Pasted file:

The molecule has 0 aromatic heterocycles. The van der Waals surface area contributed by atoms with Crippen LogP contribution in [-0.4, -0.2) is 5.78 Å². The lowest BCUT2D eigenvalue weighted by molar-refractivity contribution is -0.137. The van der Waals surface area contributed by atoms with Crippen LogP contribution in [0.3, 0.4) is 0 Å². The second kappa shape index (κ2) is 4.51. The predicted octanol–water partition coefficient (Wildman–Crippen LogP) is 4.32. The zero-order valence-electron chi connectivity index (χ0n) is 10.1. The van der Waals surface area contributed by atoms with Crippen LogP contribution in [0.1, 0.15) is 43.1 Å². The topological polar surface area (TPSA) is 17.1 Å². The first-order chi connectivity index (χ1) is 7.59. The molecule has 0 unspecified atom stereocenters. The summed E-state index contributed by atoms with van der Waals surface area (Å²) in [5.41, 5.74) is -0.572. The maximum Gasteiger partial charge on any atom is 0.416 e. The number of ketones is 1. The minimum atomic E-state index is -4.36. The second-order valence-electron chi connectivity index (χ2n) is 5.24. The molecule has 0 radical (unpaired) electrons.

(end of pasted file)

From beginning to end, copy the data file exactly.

The molecule has 0 aromatic heterocycles. The van der Waals surface area contributed by atoms with Crippen LogP contribution in [-0.4, -0.2) is 5.78 Å². The lowest BCUT2D eigenvalue weighted by molar-refractivity contribution is -0.137. The van der Waals surface area contributed by atoms with Crippen LogP contribution in [0.3, 0.4) is 0 Å². The second kappa shape index (κ2) is 4.51. The predicted octanol–water partition coefficient (Wildman–Crippen LogP) is 4.32. The zero-order valence-electron chi connectivity index (χ0n) is 10.1. The van der Waals surface area contributed by atoms with Crippen LogP contribution in [0.1, 0.15) is 43.1 Å². The topological polar surface area (TPSA) is 17.1 Å². The first-order chi connectivity index (χ1) is 7.59. The molecule has 0 unspecified atom stereocenters. The summed E-state index contributed by atoms with van der Waals surface area (Å²) in [5.41, 5.74) is -0.572. The maximum Gasteiger partial charge on any atom is 0.416 e. The number of ketones is 1. The minimum atomic E-state index is -4.36. The second-order valence-electron chi connectivity index (χ2n) is 5.24. The molecule has 0 radical (unpaired) electrons.